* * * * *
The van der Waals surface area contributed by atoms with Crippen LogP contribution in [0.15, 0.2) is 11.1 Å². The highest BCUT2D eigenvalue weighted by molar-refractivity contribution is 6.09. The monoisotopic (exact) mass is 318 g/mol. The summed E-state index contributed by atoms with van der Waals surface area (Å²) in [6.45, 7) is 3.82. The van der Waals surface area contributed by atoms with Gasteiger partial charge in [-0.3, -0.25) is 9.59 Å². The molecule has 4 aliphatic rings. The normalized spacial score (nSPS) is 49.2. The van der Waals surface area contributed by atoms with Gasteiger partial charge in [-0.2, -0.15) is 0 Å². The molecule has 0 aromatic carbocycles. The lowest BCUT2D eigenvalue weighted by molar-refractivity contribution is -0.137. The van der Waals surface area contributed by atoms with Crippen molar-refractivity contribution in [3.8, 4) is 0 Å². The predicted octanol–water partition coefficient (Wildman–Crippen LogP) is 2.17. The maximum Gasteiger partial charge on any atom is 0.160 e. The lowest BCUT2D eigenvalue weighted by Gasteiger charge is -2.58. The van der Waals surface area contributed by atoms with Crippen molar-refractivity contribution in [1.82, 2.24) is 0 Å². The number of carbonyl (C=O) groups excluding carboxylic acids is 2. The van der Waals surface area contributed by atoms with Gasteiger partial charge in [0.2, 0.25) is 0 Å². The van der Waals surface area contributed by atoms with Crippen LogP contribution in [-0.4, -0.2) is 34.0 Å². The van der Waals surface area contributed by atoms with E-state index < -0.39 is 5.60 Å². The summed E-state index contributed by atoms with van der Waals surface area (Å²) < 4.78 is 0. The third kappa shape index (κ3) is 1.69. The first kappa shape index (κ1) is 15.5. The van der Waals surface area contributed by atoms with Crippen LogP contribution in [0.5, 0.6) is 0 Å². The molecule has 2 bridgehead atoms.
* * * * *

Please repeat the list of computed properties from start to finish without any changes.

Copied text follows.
The van der Waals surface area contributed by atoms with Crippen LogP contribution in [0.15, 0.2) is 11.1 Å². The highest BCUT2D eigenvalue weighted by molar-refractivity contribution is 6.09. The monoisotopic (exact) mass is 318 g/mol. The summed E-state index contributed by atoms with van der Waals surface area (Å²) in [6.45, 7) is 3.82. The van der Waals surface area contributed by atoms with Gasteiger partial charge in [-0.3, -0.25) is 9.59 Å². The molecule has 4 aliphatic rings. The normalized spacial score (nSPS) is 49.2. The van der Waals surface area contributed by atoms with Gasteiger partial charge in [-0.2, -0.15) is 0 Å². The molecule has 0 aromatic carbocycles. The lowest BCUT2D eigenvalue weighted by molar-refractivity contribution is -0.137. The van der Waals surface area contributed by atoms with Crippen molar-refractivity contribution in [3.8, 4) is 0 Å². The predicted octanol–water partition coefficient (Wildman–Crippen LogP) is 2.17. The maximum Gasteiger partial charge on any atom is 0.160 e. The lowest BCUT2D eigenvalue weighted by Gasteiger charge is -2.58. The van der Waals surface area contributed by atoms with Crippen molar-refractivity contribution in [1.82, 2.24) is 0 Å². The number of carbonyl (C=O) groups excluding carboxylic acids is 2. The van der Waals surface area contributed by atoms with Gasteiger partial charge in [0.2, 0.25) is 0 Å². The van der Waals surface area contributed by atoms with Crippen LogP contribution in [-0.4, -0.2) is 34.0 Å². The van der Waals surface area contributed by atoms with E-state index < -0.39 is 5.60 Å². The summed E-state index contributed by atoms with van der Waals surface area (Å²) < 4.78 is 0. The third kappa shape index (κ3) is 1.69. The first kappa shape index (κ1) is 15.5. The van der Waals surface area contributed by atoms with Crippen LogP contribution in [0.5, 0.6) is 0 Å². The molecule has 2 bridgehead atoms.